What happens to your pension savings when you die?

As the standard lifetime allowance is over £1m most people need not worry about this limit on death benefits.

A key attraction of Self Invested Personal Pensions (SIPPs) and Small Self Administered Schemes (SSASs) is the degree of control you, as member, have over your pension savings.

What happens to your pension savings when you die?

What happens to your pension savings when you die?

But what happens to your pension savings when you die? 

The first point to clarify is that the money should not form part of your estate and so there is no inheritance tax.

The pension scheme administrator (often the trustees or the pension provider) will be responsible for distributing your pension savings to your beneficiaries, bypassing your estate.

You can complete an expression of wishes form or similar which lets the scheme administrator know who you would like to benefit on your death.

It is important that you review this form every few years and update it if there are any changes in your personal circumstances, such as if you have children, your marital status changes or you start drawing benefits.

The second point is that the tax treatment of benefits changes once you start drawing benefits and so it is a good time to reconsider who benefits from your personal estate and who benefits from your pension savings.

If you die before you have drawn any benefits and before age 75, your beneficiaries can be paid from your fund free of tax provided it is paid across within two years and your pension lifetime allowance hasn’t been used up.

As the standard lifetime allowance is over £1m most people need not worry about this limit on death benefits.

If on the other hand you die after you have started drawing benefits (or were aged 75 or over on death) but have funds left in the pension perhaps as you are in income drawdown, the lump sum distribution to your beneficiaries is taxed at 55% regardless of the value of your estate.

The tax rate is designed to encourage ongoing provision of pension income to your dependants rather than lump sum distribution. Your dependants will include your spouse, civil partner, children under 23, or anyone financially dependent on you.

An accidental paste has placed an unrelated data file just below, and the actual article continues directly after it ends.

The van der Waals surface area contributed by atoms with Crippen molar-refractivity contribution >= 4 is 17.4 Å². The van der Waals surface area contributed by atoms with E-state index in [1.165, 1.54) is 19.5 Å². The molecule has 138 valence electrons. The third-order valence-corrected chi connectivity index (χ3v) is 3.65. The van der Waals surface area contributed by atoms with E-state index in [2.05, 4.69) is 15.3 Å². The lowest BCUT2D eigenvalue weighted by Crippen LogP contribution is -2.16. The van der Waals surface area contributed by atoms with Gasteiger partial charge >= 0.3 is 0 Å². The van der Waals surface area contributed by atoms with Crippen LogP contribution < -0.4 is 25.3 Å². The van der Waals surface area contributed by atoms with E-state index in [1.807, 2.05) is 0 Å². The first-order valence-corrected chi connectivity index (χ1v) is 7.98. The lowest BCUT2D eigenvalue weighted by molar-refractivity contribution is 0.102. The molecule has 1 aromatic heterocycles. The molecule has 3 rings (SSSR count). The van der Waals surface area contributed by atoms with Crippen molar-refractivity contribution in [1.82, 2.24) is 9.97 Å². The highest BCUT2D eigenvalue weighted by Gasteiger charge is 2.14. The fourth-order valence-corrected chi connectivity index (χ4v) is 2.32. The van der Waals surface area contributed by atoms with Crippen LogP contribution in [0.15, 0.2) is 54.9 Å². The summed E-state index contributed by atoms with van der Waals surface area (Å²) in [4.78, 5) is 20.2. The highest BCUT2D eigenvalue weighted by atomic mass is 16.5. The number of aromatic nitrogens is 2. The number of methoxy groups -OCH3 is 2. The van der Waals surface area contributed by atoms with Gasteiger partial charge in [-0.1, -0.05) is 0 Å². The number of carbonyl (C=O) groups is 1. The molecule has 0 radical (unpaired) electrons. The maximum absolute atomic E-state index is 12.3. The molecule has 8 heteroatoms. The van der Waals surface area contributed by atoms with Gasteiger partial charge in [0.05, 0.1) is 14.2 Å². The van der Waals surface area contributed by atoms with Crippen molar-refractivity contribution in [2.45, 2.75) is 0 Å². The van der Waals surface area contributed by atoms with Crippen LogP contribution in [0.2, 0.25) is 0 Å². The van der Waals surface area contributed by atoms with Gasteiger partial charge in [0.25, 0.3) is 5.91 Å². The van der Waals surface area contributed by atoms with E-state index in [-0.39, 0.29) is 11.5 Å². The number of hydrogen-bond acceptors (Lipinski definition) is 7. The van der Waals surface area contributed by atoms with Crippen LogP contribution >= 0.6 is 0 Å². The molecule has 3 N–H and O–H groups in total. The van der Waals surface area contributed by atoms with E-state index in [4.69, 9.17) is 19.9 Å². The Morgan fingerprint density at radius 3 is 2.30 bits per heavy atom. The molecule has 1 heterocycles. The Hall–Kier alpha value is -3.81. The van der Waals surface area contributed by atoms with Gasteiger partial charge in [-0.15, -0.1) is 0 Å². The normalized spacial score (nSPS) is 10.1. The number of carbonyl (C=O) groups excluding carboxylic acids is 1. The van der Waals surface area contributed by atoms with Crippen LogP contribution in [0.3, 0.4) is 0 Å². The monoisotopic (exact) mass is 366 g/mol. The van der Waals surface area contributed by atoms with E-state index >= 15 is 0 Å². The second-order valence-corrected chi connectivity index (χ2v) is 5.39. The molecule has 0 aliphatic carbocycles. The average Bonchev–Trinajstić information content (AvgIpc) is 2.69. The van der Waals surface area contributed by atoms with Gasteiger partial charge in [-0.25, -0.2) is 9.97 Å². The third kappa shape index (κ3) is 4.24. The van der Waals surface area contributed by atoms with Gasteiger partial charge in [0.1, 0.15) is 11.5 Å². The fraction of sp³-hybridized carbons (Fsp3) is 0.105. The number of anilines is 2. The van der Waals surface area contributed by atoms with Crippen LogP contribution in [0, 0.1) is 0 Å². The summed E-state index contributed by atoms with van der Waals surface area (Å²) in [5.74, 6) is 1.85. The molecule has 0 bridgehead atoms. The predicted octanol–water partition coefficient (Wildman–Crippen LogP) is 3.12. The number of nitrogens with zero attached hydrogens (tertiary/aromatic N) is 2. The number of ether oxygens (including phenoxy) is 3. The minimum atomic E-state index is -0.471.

The pension will be subject to income tax and can be provided by way of annuity or income drawdown. The amount of pension will depend on the amount of your pension savings, the age of your dependant and annuity rates available at the time the dependant’s pension is set up.

If you have no surviving dependants or beneficiaries, a lump sum can be paid to a registered charity that you have nominated, tax-free.

The final point is that the options could be limited by how liquid your investments are, and so it is worth thinking about the practicalities whilst you are still alive.

If pension assets are tied up in, say, commercial property, then taking out life cover could provide additional flexibility just at the right time.

Pension & Equity Release

What Is Equity Release?

Equity release is the use of financial arrangements that provide the owner of a house, or other property, with funds derived from the value of the property while enabling them to continue using it.

How Does Equity Release Work?

Equity release is aimed at homeowners aged 55 and over. It allows you to take some of the value of your home as cash.

Pension an Equity Release when someone dies

How does equity release work when someone dies?When you die, your equity release plan is repaid. Your beneficiaries must inform your equity release lender and with a lifetime mortgage they usually have 12 months after your death in which to repay your plan. This is usually through the sale of your property; however it can be by any financial means.

Editorial Note: This content has been independently collected by the EveryInvestor advisor team and is offered on a non-advised basis. EveryInvestor may earn a commission on sales made from partner links on this page, but that doesn’t affect our editors’ opinions or evaluations. Learn more about our editorial guidelines.
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